South Africa’s Best BARK Medicines Prescribed at the Johannesburg Muthi Markets for Skin, Gut, and Lung Infections: MIC’s and Brine Shrimp Lethality
Antibiotics 2021, 10(6), 681; https://0-doi-org.brum.beds.ac.uk/10.3390/antibiotics10060681 - 07 Jun 2021
Viewed by 297
Abstract
Indigenous trade of medicinal plants in South Africa is a multi-million-rand industry and is still highly relevant in terms of primary health care. The purpose of this study was to identify today’s most traded medicinal barks, traditionally and contemporaneously used for dermatological, gastrointestinal, [...] Read more.
Indigenous trade of medicinal plants in South Africa is a multi-million-rand industry and is still highly relevant in terms of primary health care. The purpose of this study was to identify today’s most traded medicinal barks, traditionally and contemporaneously used for dermatological, gastrointestinal, and respiratory tract infections; then, to investigate the antimicrobial activity and toxicity of the respective extracts and interpret outcomes in light of pharmacokinetics. Thirty-one popularly traded medicinal barks were purchased from the Faraday and Kwa Mai-Mai markets in Johannesburg, South Africa. Information on the medicinal uses of bark-based medicines in modern commerce was recorded from randomly selected traders. The minimum inhibitory concentration (MIC) method was used for antimicrobial screening, and brine shrimp lethality was used to determine toxicity. New medicinal uses were recorded for 14 bark species. Plants demonstrating some broad-spectrum activities against tested bacteria include Elaeodendron transvaalense, Erythrina lysistemon, Garcinia livingstonei, Pterocelastrus rostratus, Rapanea melanophloeos, Schotia brachypetala, Sclerocarya birrea, and Ziziphus mucronata. The lowest MIC value of 0.004 mg/mL was observed against Staphylococcus epidermidis for a dichloromethane bark extract of E. lysistemon. The tested medicinal barks were shown to be non-toxic against the Artemia nauplii (brine shrimp) bioassay, except for a methanol extract from Trichilia emetica (69.52% mortality). Bacterial inhibition of bark extracts with minimal associated toxicity is consistent with the safety and valuable use of medicinal barks for local muthi market customers. Antimicrobial outcomes against skin and gastrointestinal pathogens are feasible because mere contact-inhibition is required in vivo; however, MIC values against respiratory pathogens require further explaining from a pharmacokinetics or pharmacodynamics perspective, particularly for ingested rather than smoked therapies. Full article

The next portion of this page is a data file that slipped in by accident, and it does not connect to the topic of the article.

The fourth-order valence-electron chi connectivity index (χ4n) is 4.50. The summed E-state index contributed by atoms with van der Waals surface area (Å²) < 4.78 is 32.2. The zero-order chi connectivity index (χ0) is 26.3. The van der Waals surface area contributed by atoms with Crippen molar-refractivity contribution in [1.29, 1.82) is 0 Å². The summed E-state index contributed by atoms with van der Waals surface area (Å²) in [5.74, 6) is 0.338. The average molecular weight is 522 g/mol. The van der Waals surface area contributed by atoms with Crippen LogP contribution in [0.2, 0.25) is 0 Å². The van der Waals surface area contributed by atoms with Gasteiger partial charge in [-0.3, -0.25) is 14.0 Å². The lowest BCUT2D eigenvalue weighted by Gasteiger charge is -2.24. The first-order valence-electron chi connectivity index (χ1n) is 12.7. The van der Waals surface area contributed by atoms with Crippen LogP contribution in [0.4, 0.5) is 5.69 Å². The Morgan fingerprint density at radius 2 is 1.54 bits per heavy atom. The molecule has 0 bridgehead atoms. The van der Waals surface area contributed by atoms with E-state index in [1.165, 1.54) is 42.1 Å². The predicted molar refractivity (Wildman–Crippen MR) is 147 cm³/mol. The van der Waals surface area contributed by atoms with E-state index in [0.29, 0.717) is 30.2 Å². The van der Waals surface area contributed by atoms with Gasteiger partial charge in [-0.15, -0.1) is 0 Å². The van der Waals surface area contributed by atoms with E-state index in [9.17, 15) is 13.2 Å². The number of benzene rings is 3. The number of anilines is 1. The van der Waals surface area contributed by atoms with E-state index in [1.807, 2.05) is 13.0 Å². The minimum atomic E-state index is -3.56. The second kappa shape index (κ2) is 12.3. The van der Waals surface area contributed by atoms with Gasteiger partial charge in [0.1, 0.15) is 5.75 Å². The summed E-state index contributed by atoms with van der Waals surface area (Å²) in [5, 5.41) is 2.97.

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Article
In Silico and In Vitro Screening of Antipathogenic Properties of Melianthus comosus (Vahl) against Pseudomonas aeruginosa
Antibiotics 2021, 10(6), 679; https://0-doi-org.brum.beds.ac.uk/10.3390/antibiotics10060679 - 05 Jun 2021
Viewed by 363
Abstract
Bacterial quorum sensing (QS) system regulates pathogenesis, virulence, and biofilm formation, and together they contribute to nosocomial infections. Opportunistic pathogens, such as Pseudomonas aeruginosa, rely on QS for regulating virulence factors. Therefore, blocking the QS system may aid management of various infectious [...] Read more.